Four of a kind
It is 1:30 p.m. during a regular day of diving practice. Skrillex echoes off the walls of the Sonny Werblin Recreation Center as Rutgers diver Valentina Gordon makes her way up a set of stairs to the diving platform.
The sophomore steps onto the board, closes her eyes, takes a deep breath and springs into the air. She makes a faint splash moments later as water spills onto the pool deck.
Gordon emerges from the water with a grin as wide as her face will allow.
“I thought I had that,” Gordon says after attempting one of her many dives.
“I thought you did, too,” says diving coach Fred Woodruff.
Gordon’s teammates erupt in applause as she climbs out of the pool, goes back up the stairs and once again dives into the water.
The energy Gordon demonstrated reflects the attitude the team injected into this season. The divers helped the Scarlet Knights experience one of the program’s best starts in recent memory as they sit undefeated with six wins.
Woodruff recognizes the newfound work ethic between his four leading divers. The 18-year coach sees Gordon, fellow sophomore Nicole Scott and juniors Carissa Santora and Katie Kearney feed off each other to get better.
“It’s a great climate in practice,” Woodruff said. “If someone is getting some good dives in the water, it brings up the workout and gets the others going, too. They want to keep up with what every other one is doing. They have fun and at the same time work hard.”
Kearney, the captain and vocal leader of the group, believes each diver is instrumental to the team’s early success and that they motivate each other with their own success.
“We come here to dive and to work,” Kearney said. “Each one of us has a different personality to bring, so it’s been fantastic. The energy level has been great and it’s a lot of fun in practice.”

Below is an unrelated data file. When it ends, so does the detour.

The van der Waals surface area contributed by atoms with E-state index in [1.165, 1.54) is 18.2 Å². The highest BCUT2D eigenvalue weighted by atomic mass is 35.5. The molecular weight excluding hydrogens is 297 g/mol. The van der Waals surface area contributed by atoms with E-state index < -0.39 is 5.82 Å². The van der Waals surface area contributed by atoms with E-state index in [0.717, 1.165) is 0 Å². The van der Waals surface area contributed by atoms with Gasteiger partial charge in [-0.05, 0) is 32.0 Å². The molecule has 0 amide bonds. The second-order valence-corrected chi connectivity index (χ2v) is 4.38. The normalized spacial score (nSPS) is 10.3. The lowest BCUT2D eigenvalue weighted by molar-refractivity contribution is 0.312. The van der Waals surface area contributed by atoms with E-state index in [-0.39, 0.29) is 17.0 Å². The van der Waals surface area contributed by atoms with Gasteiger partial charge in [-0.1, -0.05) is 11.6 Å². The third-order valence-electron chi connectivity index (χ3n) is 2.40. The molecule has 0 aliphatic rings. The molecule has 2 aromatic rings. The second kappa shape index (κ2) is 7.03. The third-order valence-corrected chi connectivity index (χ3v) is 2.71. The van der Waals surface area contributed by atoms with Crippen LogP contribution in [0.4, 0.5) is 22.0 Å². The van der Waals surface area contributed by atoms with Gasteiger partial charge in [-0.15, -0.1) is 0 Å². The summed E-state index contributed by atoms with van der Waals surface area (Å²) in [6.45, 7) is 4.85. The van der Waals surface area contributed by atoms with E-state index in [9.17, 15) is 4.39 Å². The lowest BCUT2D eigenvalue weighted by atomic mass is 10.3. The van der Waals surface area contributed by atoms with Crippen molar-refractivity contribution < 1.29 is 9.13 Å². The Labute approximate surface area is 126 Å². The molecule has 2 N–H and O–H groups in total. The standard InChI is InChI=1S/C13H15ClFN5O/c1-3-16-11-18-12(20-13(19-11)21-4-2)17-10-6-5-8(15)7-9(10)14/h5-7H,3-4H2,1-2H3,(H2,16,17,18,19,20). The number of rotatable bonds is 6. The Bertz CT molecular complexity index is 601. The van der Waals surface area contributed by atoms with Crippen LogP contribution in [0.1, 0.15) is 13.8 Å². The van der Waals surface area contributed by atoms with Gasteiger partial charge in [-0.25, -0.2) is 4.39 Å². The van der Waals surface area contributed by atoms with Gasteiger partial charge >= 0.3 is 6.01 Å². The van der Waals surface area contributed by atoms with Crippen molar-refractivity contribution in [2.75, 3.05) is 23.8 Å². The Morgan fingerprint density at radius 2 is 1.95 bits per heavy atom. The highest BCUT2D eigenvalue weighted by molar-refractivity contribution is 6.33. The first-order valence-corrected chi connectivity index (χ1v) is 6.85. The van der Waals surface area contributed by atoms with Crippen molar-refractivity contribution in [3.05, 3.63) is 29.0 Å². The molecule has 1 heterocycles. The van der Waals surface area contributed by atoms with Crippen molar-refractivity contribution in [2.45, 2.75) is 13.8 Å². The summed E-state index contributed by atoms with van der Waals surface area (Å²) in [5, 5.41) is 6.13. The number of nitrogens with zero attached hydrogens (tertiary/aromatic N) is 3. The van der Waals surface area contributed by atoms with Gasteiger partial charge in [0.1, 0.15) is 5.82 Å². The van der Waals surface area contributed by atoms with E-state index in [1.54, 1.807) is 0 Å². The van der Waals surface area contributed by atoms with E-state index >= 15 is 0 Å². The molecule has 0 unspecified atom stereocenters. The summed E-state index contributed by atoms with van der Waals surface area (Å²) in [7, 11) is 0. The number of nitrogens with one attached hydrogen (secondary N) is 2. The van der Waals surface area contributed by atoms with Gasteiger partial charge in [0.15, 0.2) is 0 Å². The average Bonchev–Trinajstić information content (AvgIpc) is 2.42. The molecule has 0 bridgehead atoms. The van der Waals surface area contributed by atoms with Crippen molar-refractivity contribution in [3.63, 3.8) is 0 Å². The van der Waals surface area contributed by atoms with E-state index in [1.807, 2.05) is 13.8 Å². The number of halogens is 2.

While all four divers may have different personalities, the ability to come together to get better as a team has each excited for the season.
“We have a really great team,” said Santora, who transferred from Virginia Tech and competes in her first season with the Knights. “We work together to make sure everyone is pumped up and we are all really good friends, so that helps. We are really close.”
The bond between the group members is evident throughout practice as all four gather on the mats and stretch before each session. When each one takes her turn off the boards, the rest watch as she completes her sets.
The quartet provides depth for Woodruff, the likes of which he never had during his tenure at Rutgers.
“To coach that whole group, it’s pretty cool,” Woodruff said. “I don’t think I ever had this much depth on a team. If someone slips up on a day, there is somebody to take over. I’m really enjoying this year.”
While the success experienced by the team looks natural, for some, the path leading to competing in the sport did not start in the water.
It began in the gym.
“I used to be a gymnast,” Gordon said. “Then I kind of just switched over. Being a former gymnast helps a lot. Your body is used to that kind of flipping [for dives].”
Of the four, only Scott did not start out in gymnastics. Santora’s path from the mats came as a result of injuries sustained from her former sport.
“I was a gymnast forever,” Santora said. “Then I got too many injuries, so my mom made my sister and I try diving for a year. We then ended up liking it, so we stuck with it and it has worked out.”
Santora benefited most from the switch, as the junior already owns four individual titles this year. She was one of the main contributors in the Knights’ October victory against then-undefeated Wagner.
Injury was also the reason for Kearney’s transition to the sport she now loves.
“I actually developed stress fractures in my foot so I had to stop [gymnastics],” Kearney said. “So then I started diving for my club team when I was 10 or 11 years old, and I have been doing it ever since.”
Whatever path each diver took to land on the team, each brought success to the program that has Woodruff excited for the year ahead.
“I think the whole team is starting to get together, and [they] are starting to get their identity,” Woodruff said. “The girls work really well and hard together. They have a lot of talent there and I’m excited.”